Mai Bloomfield- mai was such a solid performer all weekend I was impressed again and again
Rose Cousins- that voice!!! Rose has collaborated with the best and is a true talent from Canada!
Ed Romanoff- Ed lives in NY, check out the song he wrote with Mary Gauthier called 'Orphan King'
Amy Speace- I heard a new song by amy that was dynamite, the title was something about "our love song" she has a new album coming out this spring, so be on the lookout!
Matt The Electrician- my first memories of Matt are when I saw him in Austin playing a show with the Weepies at Flipnotics. He was so good he is pretty unreal.
Andy Gullahorn- such a great songwriter. the ability to make me laugh and then cry in the same song...don't know how you do that. LOVE his album "Law of Gravity"
Justin Roth- justin has a new album out that he recorded himself...great guitar player and beautiful voice
Ana Egge- I have heard Anna's name for years, but she played a showcases that had me in awe. The Steel Wheels backed her up and I wanted it to last longer...
Storyhill- such good people, good songs, and their harmonies are so dialed in...
Natalia Zukerman & Garrison Starr- so great together. I love when women rock at guitar.
Cary Cooper/ TPR--they have been writing songs a long time and you can tell in the best way....
Amber Rubarth- amber's is another name I have been hearing, her showcase was genuine and beautiful.
Ellis- opening hearts as usual!

The list could go on and on. I missed so many musicians I wanted to catch, maybe next year.
Thank you to Louis and everyone at FA for a great week!


PS: want to join the mailing list? ok. just mosey over to the right side of the page...

Thursday, February 3, 2011

stomp along

When I was touring through Seattle a few weeks ago,
my sis (also a songwriter, who lives in seattle) took me
to her neighborhood open mic at Conor Byrne. She has
been going to this open mic for several years now.

photo by
Eratosthenes Fackenthall
The place was packed that sunday night and I swear she knew everyone
by first name. It really did feel like a neighborhood pub
should feel. This open mic is especially a hot spot because it
is run by a member of The Head & The Heart--a really cool
new band that is taking the music scene by storm. Several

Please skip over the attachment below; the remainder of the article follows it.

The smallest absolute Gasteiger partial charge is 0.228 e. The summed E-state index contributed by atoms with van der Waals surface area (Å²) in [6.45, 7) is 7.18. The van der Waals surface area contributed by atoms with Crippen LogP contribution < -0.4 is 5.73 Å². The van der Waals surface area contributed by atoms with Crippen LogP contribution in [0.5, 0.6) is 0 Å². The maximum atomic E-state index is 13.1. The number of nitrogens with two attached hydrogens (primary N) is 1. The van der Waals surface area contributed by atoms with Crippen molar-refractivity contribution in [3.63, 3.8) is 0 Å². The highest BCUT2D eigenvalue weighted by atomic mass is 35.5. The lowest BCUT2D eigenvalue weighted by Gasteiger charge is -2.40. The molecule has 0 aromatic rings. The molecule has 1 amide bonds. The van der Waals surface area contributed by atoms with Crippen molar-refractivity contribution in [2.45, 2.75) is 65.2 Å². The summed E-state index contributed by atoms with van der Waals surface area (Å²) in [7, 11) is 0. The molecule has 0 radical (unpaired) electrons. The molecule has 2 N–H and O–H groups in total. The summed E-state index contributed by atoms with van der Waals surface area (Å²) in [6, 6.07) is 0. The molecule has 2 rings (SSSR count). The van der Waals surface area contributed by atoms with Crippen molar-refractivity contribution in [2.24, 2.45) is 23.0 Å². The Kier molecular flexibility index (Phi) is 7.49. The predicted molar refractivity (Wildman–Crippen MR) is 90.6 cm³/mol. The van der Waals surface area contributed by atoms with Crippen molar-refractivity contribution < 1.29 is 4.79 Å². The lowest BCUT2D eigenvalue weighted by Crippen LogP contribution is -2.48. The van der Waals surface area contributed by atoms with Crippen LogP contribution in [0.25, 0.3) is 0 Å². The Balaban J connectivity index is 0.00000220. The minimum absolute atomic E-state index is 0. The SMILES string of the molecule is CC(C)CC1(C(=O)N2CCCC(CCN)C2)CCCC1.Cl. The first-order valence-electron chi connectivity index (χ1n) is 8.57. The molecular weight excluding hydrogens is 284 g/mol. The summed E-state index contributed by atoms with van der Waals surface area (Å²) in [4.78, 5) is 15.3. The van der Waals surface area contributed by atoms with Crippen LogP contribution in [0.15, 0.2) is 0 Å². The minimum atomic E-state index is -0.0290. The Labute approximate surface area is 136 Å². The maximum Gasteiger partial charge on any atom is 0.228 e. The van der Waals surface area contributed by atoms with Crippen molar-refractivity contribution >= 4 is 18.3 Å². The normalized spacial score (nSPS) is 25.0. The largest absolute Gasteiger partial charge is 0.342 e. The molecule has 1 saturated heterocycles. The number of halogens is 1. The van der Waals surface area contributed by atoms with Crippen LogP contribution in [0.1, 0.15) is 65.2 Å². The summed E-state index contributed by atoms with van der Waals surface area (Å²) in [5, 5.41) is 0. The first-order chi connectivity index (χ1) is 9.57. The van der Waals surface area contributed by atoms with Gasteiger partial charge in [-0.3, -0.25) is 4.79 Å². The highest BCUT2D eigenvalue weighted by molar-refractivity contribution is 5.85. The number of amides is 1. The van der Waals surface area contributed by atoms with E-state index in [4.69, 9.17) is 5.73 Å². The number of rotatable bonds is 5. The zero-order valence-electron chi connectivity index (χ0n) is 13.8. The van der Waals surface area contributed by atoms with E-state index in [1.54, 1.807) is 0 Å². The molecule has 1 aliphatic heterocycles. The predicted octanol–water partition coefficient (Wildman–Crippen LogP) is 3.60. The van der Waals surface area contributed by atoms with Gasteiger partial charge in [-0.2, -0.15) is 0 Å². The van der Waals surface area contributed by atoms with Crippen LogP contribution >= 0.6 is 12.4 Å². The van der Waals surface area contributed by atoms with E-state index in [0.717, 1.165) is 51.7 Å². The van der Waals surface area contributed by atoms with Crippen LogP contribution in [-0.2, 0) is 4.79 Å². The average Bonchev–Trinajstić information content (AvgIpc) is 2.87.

members of the band met at the open mic last year and soon
after formed the band. They were just recently signed by sub-pop records.
I love stories like this. I think I read Josh Ritter met Glen Hansard
at an open mic. Synchronicites like this are rad.

Photo by Eratosthenes Fackenthall

Buy the album here: The Head and the Heart - The Head and the Heart

This band loves to stomp, and clap, and shout and involve the audience.
When they got up to play, the crowd got quiet, everyone pushed in close,
then the whole audience started stomping was great to be
in a room where every member of the audience was invested in what was
going on. They had a few friends who grabbed attention on the stage, one being
a cool cat named Bryan John Appleby.

On another note, I participated in an event called The Song Bomb today.
My friend Tim organizes it each year, and every day of the month a
guest songwriter is assigned a topic and they write a song in a day. Tim then
also writes a song on the same topic that day. Today was my day.
My song is posted here. Having to write a song in a day takes away some
of the preciousness that sometimes comes with the territory. It is about
writing, but also about letting go of expectations and taking fear out
of the equation. I have some dear friends involved as well,
like Chuck E. Costa, Christopher Smith, and Mai Bloomfield.
Tune into all month.


Thursday, January 27, 2011

In it for the Money? part 1

"There are hundreds of dollars to be made playing folk music.."
-Karen Savoca

Over the years of playing music, I've had many conversations
in, out, under, and around the topic of why choose this career?
Most friends I know who are making music for a living
are in a constant dance with debt. It is clear to me, that
anyone who wants to create music and have it be a major part
of their life, did not get lured into the business by
dreams of stock options and fancy cars.
And yet, we live in a society that shows what it
values with the currency of money. I believe that Artists
should be able to work at their skill set and make a living
doing it. So why isn't that a possibility for most in this country?
That being said, there are so many rewarding
aspects to creating music, one of them being the
currency of connection.

I love to perform and therefore touring feeds a part
of why I enjoy this career. But I realized again on